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Sat, 10.31.1789

John Mason Peck, Missionary, and Abolitionist born

John Mason Peck

*John Mason Peck was born on this date in 1789. He was a white-American Baptist abolitionist, teacher, and missionary.

Born in Litchfield, Connecticut, to a farming family, Peck received little formal education but, in 1807, began to teach school. He was converted to Christianity at a revival at his Congregational Church. On May 8, 1809, Peck married Sally Paine, a native of New York State. In 1811 the couple moved from Connecticut to Greene County, New York, near her family's home. Shortly after the birth of their first son, they joined the Baptist Church on a mission from the New Durham, New Hampshire church.

Peck taught school and soon served as pastor at the Baptist churches in Catskill and Amenia, New York. He became interested in missionary work and studied in Philadelphia while awaiting an assignment. There, Peck met James Ely Welch, who became his missionary partner. Having secured funding as "missionaries to the Missouri Territory," the Peck and Welch families traveled westward, arriving in St. Louis in December 1817. Peck and Welch founded the first missionary society in the West: The United Society for the Spread of the Gospel. In 1820, the Triennial Convention discontinued their missionary support, short of funds, and convinced ministerial migration would continue.

Peck refused to move back East or north to work with Isaac McCoy among Native Americans. Instead, he independently continued his itinerant ministry and church-planting efforts around St. Louis. Peck became active in establishing Bible societies and Sunday School associations. Distributing Bibles "silently undermine[d] the opposition to missions" of geographically stable preachers such as Daniel Parker, as well as spread literacy and Christian principles (including temperance and opposition to slavery) among the dispersed rural population. Peck moved to Rock Springs, Illinois, in 1822 to farm and arranged a circuit to visit the various societies he continued to establish and isolated farms. Peck visited Daniel Boone, then nearly 80, and later wrote a book about the frontiersman's life on one trip.

In 1824 Peck's preaching helped Illinois Governor Edward Coles defeat efforts to revise Illinois' constitution to permit slavery. Four years later, black Baptists in St. Louis sought to establish their church, and with Peck's help, they established the African Church of St. Louis (later renamed the First Baptist Church of St. Louis). Of the original 220 members, 200 were slaves. Peck ordained a young freeman, John Berry Meachum, as their pastor. When that church's members voted themselves out of existence, Peck helped establish the Second Baptist Church in 1833, serving as its interim minister three times in the 1840s. Convinced that Baptists could not rise without educated preachers, Peck founded a seminary at his Rock Springs farm near O'Fallon, Illinois. Still, his first attempt to secure a charter failed because of opposition from an anti-mission preacher/legislature.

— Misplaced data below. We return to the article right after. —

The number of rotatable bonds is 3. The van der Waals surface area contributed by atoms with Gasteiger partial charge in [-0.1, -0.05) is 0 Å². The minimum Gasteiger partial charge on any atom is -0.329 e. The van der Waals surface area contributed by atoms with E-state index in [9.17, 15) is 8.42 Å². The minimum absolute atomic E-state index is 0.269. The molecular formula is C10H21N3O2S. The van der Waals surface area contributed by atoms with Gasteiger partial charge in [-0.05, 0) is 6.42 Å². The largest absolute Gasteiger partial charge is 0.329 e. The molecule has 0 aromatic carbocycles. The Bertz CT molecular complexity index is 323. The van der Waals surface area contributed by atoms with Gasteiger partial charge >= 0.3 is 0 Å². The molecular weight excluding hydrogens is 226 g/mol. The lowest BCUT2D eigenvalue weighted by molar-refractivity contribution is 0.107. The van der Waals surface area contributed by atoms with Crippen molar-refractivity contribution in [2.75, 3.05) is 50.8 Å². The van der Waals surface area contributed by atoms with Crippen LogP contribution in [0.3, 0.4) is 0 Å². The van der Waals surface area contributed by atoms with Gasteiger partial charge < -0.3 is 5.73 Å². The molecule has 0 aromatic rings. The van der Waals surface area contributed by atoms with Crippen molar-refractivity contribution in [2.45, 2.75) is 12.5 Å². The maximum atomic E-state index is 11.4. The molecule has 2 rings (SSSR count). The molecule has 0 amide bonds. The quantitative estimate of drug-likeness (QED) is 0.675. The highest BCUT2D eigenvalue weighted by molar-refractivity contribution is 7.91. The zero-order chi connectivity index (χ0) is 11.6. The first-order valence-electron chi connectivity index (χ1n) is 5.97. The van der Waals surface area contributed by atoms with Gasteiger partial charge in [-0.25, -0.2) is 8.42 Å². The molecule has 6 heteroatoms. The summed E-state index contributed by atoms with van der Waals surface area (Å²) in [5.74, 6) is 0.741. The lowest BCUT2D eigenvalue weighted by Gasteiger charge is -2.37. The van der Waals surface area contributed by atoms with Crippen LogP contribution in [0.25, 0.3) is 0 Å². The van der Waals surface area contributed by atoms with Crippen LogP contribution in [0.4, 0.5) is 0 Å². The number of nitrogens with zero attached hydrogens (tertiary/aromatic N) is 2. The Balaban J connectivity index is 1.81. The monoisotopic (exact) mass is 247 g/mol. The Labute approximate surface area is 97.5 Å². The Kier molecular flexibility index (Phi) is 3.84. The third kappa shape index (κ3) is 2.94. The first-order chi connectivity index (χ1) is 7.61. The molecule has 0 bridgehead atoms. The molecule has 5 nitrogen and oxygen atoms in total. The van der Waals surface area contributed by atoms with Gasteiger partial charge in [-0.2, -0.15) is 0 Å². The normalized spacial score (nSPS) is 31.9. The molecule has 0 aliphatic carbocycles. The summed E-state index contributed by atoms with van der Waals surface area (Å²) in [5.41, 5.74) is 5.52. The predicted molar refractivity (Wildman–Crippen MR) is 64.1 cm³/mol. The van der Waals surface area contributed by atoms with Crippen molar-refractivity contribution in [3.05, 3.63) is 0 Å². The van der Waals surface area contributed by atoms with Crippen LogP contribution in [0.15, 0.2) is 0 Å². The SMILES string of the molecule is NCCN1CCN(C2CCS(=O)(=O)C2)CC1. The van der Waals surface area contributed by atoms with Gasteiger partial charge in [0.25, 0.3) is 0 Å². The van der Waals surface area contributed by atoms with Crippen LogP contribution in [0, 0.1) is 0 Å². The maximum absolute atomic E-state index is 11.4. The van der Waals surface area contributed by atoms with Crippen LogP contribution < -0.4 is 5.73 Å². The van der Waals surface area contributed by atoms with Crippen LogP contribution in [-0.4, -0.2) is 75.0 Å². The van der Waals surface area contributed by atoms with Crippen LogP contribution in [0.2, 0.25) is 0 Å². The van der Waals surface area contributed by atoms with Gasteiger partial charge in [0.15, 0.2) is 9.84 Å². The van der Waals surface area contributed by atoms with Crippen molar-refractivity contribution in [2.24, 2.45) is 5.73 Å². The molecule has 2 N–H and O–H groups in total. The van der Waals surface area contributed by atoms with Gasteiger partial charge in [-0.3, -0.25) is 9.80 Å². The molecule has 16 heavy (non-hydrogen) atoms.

Undeterred, Peck moved his new school to Upper Alton, Illinois. In 1836, after a significant contribution from Benjamin Shurtleff, M.D. of Boston, it became Shurtleff College, part of the Southern Illinois University system in 1957. Peck then established the Illinois Baptist Education Society as its first secretary. Under Peck's influence, the American Baptist Home Mission Society was organized in 1832, with Jonathan Going (sent from Massachusetts at his request the previous year) as the first secretary. This society, like Peck, directed its efforts toward the people of the frontier: Settlers, Native Americans, and later former slaves. Peck also helped establish the Illinois State Baptist Convention in 1834 and became its first president.

He wrote prolifically on agriculture, frontier history, and Native American matters. In 1843 he founded the American Baptist Publication Society. Peck also established a weekly religious journal, the Western Pioneer. Harvard University awarded Peck an honorary degree in 1852. Two years later, Illinois' legislature commissioned him to write the first history of the state. Peck also founded the Western Baptist Historical Society and briefly served in Covington, Kentucky. During his 40-year ministry, Peck contributed to establishing 900 Baptist churches, saw 600 pastors ordained, and 32,000 were added to the Baptist faith.

John Mason Peck died in Rock Springs, Illinois, on d. Rock Spring, Ill., Mar. 14, 1858, where he was first buried. His body was reinterred at Bellefontaine Cemetery, St. Louis.

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